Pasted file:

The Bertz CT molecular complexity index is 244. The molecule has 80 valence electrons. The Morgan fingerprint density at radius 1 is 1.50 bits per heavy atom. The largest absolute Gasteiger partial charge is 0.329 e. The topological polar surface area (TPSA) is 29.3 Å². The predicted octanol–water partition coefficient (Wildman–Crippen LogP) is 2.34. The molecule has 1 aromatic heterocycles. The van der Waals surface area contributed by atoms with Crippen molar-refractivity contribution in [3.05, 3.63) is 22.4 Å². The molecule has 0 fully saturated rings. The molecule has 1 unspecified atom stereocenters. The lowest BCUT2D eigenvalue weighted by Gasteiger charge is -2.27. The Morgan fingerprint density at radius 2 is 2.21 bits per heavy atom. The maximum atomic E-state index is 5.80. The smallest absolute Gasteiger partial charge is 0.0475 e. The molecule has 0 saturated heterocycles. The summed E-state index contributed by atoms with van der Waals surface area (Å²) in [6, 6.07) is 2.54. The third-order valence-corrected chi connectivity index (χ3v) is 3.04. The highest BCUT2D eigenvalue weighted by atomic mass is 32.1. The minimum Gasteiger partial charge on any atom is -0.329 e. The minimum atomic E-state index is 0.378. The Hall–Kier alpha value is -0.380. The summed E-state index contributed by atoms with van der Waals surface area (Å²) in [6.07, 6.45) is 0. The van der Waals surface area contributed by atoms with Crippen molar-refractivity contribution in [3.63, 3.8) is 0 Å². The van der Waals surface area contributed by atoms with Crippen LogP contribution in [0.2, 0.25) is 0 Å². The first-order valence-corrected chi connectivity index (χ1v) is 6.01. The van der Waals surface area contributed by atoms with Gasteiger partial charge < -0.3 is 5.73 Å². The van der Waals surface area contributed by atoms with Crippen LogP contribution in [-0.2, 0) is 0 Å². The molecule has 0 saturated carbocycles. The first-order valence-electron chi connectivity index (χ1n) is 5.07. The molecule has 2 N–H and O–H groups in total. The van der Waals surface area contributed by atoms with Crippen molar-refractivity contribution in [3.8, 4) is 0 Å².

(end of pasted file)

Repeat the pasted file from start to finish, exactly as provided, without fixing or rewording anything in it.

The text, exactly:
The Bertz CT molecular complexity index is 244. The molecule has 80 valence electrons. The Morgan fingerprint density at radius 1 is 1.50 bits per heavy atom. The largest absolute Gasteiger partial charge is 0.329 e. The topological polar surface area (TPSA) is 29.3 Å². The predicted octanol–water partition coefficient (Wildman–Crippen LogP) is 2.34. The molecule has 1 aromatic heterocycles. The van der Waals surface area contributed by atoms with Crippen molar-refractivity contribution in [3.05, 3.63) is 22.4 Å². The molecule has 0 fully saturated rings. The molecule has 1 unspecified atom stereocenters. The lowest BCUT2D eigenvalue weighted by Gasteiger charge is -2.27. The Morgan fingerprint density at radius 2 is 2.21 bits per heavy atom. The maximum atomic E-state index is 5.80. The smallest absolute Gasteiger partial charge is 0.0475 e. The molecule has 0 saturated heterocycles. The summed E-state index contributed by atoms with van der Waals surface area (Å²) in [6, 6.07) is 2.54. The third-order valence-corrected chi connectivity index (χ3v) is 3.04. The highest BCUT2D eigenvalue weighted by atomic mass is 32.1. The minimum Gasteiger partial charge on any atom is -0.329 e. The minimum atomic E-state index is 0.378. The Hall–Kier alpha value is -0.380. The summed E-state index contributed by atoms with van der Waals surface area (Å²) in [6.07, 6.45) is 0. The van der Waals surface area contributed by atoms with Crippen molar-refractivity contribution in [3.63, 3.8) is 0 Å². The van der Waals surface area contributed by atoms with Crippen LogP contribution in [0.2, 0.25) is 0 Å². The first-order valence-corrected chi connectivity index (χ1v) is 6.01. The van der Waals surface area contributed by atoms with Gasteiger partial charge < -0.3 is 5.73 Å². The van der Waals surface area contributed by atoms with Crippen LogP contribution in [-0.2, 0) is 0 Å². The molecule has 0 saturated carbocycles. The first-order valence-electron chi connectivity index (χ1n) is 5.07. The molecule has 2 N–H and O–H groups in total. The van der Waals surface area contributed by atoms with Crippen molar-refractivity contribution in [3.8, 4) is 0 Å².